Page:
Ajay S Shriram, chairman and senior MD of DCM Shriram Consolidated Ltd, has been the driver of his company’s success story. As the director of the International Fertiliser Industry Association and the vice-president of the Confederation of Indian Industry, he reflects on corporate India’s track
Do you find leading a family-owned company more challenging at a time when the craze is to switch to multinationals?
Ours is a professionally-run family company and a leader has to manage people, whether it is in an MNC or elsewhere. The formula cannot be different — you require good people. In fact, being promoters of the company, we have the biggest stake and therefore, we can bring in more passion and genuine feeling, which can be injected into people.
How easy or tough is the decision making process as you have senior leaders in your team who are not from the family?
For me, decision making has always been a joint process with my brother Vikram, we always consult each other on almost all issues. That apart, we do have senior people as part of the top management team. And, we naturally differ on several issues, but that is just what we want. We do not want a situation of having an yes-man. If that is the case, we might as well have stenographers.
How difficult has it been to steer a company at a time when the economy is slowing down?
When the gun is on your head, you start thinking differently and we have done that in the last one year. Not just slowdown, we were also impacted by non-availability of coal, and naturally we had to experiment with alternative measures. We took it as a personal challenge and since we started experimenting with other sources, coal mines, we could successfully offset 70% of the impact. These measures that we undertook have not only helped us during the crisis but will help us in the future as well.
The employees of your firm have stuck on for decades, especially at an age when staff keep switching jobs. How have you managed that?
We believe we are a humane organisation — an organisation that has immense concern for its people. We are lenient and often our level of tolerance is a little too much.
Does it affect the firm’s performance ?
Maybe it does, but that is what we stand for. We are there with our people and we are tolerant, even if it means that the performance suffers a bit. But by and large, I have seen if you stand by your people they stand by you. We focus on the issue of commitment. Once we commit, we stand by our word.
What is your guiding mantra?
Our philosophy is that for an organisation to function effectively, one needs the right person for the right job at the right time. And, that person needs to be motivated and should have clarity about the future.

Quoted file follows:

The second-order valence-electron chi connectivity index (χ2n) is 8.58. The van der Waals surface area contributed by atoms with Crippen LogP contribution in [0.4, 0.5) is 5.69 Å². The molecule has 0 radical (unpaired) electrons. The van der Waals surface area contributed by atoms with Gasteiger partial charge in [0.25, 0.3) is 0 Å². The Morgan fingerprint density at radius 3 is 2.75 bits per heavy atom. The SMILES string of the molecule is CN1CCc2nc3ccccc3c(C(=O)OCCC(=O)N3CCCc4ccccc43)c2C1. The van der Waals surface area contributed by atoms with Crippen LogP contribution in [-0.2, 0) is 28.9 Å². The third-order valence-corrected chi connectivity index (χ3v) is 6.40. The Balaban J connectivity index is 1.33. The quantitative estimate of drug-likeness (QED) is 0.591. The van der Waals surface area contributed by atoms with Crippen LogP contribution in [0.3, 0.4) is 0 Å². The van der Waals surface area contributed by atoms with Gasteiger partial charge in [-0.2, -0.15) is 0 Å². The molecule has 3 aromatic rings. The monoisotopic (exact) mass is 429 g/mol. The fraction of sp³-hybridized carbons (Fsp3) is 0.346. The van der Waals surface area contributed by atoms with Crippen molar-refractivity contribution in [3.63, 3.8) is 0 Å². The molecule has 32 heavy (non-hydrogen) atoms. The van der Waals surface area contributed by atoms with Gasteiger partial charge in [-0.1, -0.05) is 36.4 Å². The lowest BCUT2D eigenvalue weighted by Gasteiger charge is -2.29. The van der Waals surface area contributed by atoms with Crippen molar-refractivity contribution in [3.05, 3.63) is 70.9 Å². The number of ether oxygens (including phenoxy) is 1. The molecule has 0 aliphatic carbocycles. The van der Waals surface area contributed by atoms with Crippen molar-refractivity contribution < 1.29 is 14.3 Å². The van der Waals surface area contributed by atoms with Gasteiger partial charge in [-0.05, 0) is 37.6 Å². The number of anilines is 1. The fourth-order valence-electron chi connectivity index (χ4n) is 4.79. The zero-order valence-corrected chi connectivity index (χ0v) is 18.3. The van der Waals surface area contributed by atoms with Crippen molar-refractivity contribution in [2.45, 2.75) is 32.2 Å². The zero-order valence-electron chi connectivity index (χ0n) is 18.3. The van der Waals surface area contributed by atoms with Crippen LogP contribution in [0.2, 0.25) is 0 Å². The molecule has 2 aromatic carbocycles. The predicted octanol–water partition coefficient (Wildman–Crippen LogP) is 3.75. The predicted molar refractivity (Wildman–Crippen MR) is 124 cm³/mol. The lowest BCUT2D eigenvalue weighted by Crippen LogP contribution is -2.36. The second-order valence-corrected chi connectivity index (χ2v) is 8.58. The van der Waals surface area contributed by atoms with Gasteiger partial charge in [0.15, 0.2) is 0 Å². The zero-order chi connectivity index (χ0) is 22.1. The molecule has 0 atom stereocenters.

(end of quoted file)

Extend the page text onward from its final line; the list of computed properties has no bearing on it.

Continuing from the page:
As a leader, how do you motivate your employees?
We give a lot of space to our people. It is very important to allow them to grow, allow them to make mistakes. If you don’t make mistakes, either you are God or just that you don’t take decisions. So, as an employee you must experiment, make mistakes and come out stronger. It is a different case if an employee keeps repeating his/her mistakes, but largely I have seen if you give them space, they come out with their best.
At a time when most companies have reduced increments, how difficult has the situation been for you?
I believe employees should get increments, based on what we think is fair. However, when the business is down, you have to moderate increments and you need to have logic for what you do, you cannot be unfair. There needs to be complete transparency.
Who has influenced you the most?
My parents. They have taught us what’s right and what’s wrong. Once my father got a photographic enlarger and in those days, it cost him £70. At the airport, when the customs officer asked him the price, he said exactly the amount he paid. The custom officer told him if he disclosed a lower price, he wouldn’t have to pay duties. But he refused and paid whatever was due. Such incidents have taught us a lot in life. When we joined the company, we were based in Kota, where our factory is, and we have learnt work even from the workers.
How can a leader prevent complacency from creeping in?
Complacency is an insidious problem faced by several leaders and organisations. The greatest challenge is — going from “good to great.” When the going is good, there may be a lack of motivation to be great and this could open the door to complacency. To ensure that there is no reversal in good performance, a leader can identify certain ‘key control metrics’ and constantly check performance against these parameters.
To go from ‘good to great’, you need to raise the bar all the time. One good tool can be the annual goal setting exercise. A leader must ensure that his/her leadership team has clearly defined measurable goals that are cascaded down below effectively. It is said that there is only one thing a leader can give his/her team which is ‘stretch’. Stretching goals will fight complacency and take an organisation to new heights.
(Dinesh Deo, CEO,
BNY Mellon (Pune operations))
The key to success is being ambitious enough to stretch organisational and individual goals — this benefits the employee and in turn the organisation. This will always challenge the workforce and motivate them to achieve better. However, it is also necessary for the team leaders to ensure every success is acknowledged.
One needs to continually strive to challenge the status quo to avoid complacency creeping in. Ask yourself: “How can we do better?”; “What ways can we improve our service?” and most importantly “What lessons did we learn when things went wrong?” It is advisable to develop a culture that facilitates learning optimistically and learning from failures. And judiciously advocating these takeaways into the operating framework will encourage continuous innovation.
(Vijay Bobba, MD & CEO, Payback India)
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